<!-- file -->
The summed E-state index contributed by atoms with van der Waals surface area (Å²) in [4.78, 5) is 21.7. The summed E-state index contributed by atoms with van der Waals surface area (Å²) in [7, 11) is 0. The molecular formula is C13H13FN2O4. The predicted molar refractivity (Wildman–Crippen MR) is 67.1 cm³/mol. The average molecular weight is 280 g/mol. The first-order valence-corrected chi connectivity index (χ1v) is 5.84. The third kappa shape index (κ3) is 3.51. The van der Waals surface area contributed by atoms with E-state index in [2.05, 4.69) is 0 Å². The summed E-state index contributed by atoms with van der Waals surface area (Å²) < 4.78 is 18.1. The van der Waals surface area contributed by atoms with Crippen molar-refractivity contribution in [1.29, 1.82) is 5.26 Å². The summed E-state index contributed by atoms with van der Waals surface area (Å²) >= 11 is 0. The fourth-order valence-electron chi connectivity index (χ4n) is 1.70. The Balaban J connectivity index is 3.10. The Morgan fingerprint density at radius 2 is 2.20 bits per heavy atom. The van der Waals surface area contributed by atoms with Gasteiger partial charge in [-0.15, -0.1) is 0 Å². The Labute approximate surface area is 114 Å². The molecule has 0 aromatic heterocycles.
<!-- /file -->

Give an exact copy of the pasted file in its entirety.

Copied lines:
The summed E-state index contributed by atoms with van der Waals surface area (Å²) in [4.78, 5) is 21.7. The summed E-state index contributed by atoms with van der Waals surface area (Å²) in [7, 11) is 0. The molecular formula is C13H13FN2O4. The predicted molar refractivity (Wildman–Crippen MR) is 67.1 cm³/mol. The average molecular weight is 280 g/mol. The first-order valence-corrected chi connectivity index (χ1v) is 5.84. The third kappa shape index (κ3) is 3.51. The van der Waals surface area contributed by atoms with E-state index in [2.05, 4.69) is 0 Å². The summed E-state index contributed by atoms with van der Waals surface area (Å²) < 4.78 is 18.1. The van der Waals surface area contributed by atoms with Crippen molar-refractivity contribution in [1.29, 1.82) is 5.26 Å². The summed E-state index contributed by atoms with van der Waals surface area (Å²) >= 11 is 0. The fourth-order valence-electron chi connectivity index (χ4n) is 1.70. The Balaban J connectivity index is 3.10. The Morgan fingerprint density at radius 2 is 2.20 bits per heavy atom. The van der Waals surface area contributed by atoms with Gasteiger partial charge in [-0.15, -0.1) is 0 Å². The Labute approximate surface area is 114 Å². The molecule has 0 aromatic heterocycles.